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AMPK Regulates the Circadian Clock by Cryptochrome Phosphorylation and Degradation

Science  16 Oct 2009:
Vol. 326, Issue 5951, pp. 437-440
DOI: 10.1126/science.1172156

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Coupling Clocks and Metabolism

Circadian clocks in mammals coordinate behavior and physiology with daily light-dark cycles by driving rhythmic transcription of thousands of genes. The master clock in the brain is set by light, but clocks in peripheral tissues, such as the liver, are set by daily feeding. Such coupling should allow tissues to “anticipate” food consumption and optimize the timing of metabolic processes, but how nutritional status is communicated to peripheral clocks is unclear. Studying cell culture models and mice, Lamia et al. (p. 437; see the Perspective by Suter and Schibler) show that the nutrient-responsive signaling molecule AMPK (AMP-activated protein kinase) provides metabolic information to circadian clocks by triggering phosphorylation and subsequent degradation of the clock component cryptochrome-1. Thus—cryptochromes, which originally evolved as blue-light photoreceptors in plants, act as chemical energy sensors in mammals.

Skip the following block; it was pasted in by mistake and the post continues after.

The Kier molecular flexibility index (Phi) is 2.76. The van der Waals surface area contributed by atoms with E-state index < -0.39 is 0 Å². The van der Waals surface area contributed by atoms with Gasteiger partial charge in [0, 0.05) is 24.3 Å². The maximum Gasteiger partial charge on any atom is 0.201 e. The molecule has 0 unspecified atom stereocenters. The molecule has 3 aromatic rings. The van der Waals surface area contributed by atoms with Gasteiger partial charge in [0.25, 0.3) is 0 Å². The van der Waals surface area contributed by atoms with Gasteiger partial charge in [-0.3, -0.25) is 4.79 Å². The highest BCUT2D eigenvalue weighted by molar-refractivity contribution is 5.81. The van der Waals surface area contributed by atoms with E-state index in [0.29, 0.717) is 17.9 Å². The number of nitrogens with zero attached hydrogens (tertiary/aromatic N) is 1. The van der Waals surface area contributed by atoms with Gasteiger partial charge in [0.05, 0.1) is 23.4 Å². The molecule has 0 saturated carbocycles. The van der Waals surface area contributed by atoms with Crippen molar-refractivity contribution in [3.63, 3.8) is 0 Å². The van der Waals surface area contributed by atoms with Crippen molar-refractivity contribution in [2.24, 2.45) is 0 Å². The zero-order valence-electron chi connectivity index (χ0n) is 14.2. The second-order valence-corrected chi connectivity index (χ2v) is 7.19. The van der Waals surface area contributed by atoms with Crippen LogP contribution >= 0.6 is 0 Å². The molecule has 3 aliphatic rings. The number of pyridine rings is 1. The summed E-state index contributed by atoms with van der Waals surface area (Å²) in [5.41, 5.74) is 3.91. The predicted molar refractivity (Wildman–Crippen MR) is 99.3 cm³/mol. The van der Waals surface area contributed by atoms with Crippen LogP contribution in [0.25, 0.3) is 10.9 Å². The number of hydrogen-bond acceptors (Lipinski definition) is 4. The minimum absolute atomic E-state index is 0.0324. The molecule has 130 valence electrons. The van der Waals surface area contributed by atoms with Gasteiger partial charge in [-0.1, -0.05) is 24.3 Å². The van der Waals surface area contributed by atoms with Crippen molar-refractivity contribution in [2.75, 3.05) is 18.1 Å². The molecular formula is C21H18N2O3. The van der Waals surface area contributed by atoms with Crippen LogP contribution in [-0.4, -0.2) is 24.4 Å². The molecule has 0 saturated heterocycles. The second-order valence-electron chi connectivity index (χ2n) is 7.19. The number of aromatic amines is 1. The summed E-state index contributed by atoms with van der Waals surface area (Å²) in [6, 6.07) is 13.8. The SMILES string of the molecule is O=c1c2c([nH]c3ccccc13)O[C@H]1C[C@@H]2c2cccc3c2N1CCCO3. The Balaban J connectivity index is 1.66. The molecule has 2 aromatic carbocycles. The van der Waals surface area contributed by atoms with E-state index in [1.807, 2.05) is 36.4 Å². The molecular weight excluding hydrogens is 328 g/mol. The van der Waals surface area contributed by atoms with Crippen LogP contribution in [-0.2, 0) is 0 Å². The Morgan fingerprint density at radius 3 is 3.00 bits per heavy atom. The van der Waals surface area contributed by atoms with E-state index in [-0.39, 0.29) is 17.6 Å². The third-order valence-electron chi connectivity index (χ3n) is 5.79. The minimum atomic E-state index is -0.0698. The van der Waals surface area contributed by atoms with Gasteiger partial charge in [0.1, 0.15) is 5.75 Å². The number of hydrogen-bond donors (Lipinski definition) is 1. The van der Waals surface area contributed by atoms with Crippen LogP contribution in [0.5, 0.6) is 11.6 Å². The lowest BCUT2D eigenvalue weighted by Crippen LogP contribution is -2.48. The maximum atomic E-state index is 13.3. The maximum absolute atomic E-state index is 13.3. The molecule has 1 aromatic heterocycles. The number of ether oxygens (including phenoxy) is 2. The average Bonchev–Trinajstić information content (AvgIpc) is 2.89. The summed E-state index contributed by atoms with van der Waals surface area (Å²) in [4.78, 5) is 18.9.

Abstract

Circadian clocks coordinate behavioral and physiological processes with daily light-dark cycles by driving rhythmic transcription of thousands of genes. Whereas the master clock in the brain is set by light, pacemakers in peripheral organs, such as the liver, are reset by food availability, although the setting, or “entrainment,” mechanisms remain mysterious. Studying mouse fibroblasts, we demonstrated that the nutrient-responsive adenosine monophosphate–activated protein kinase (AMPK) phosphorylates and destabilizes the clock component cryptochrome 1 (CRY1). In mouse livers, AMPK activity and nuclear localization were rhythmic and inversely correlated with CRY1 nuclear protein abundance. Stimulation of AMPK destabilized cryptochromes and altered circadian rhythms, and mice in which the AMPK pathway was genetically disrupted showed alterations in peripheral clocks. Thus, phosphorylation by AMPK enables cryptochrome to transduce nutrient signals to circadian clocks in mammalian peripheral organs.

  • * These authors contributed equally to this work.

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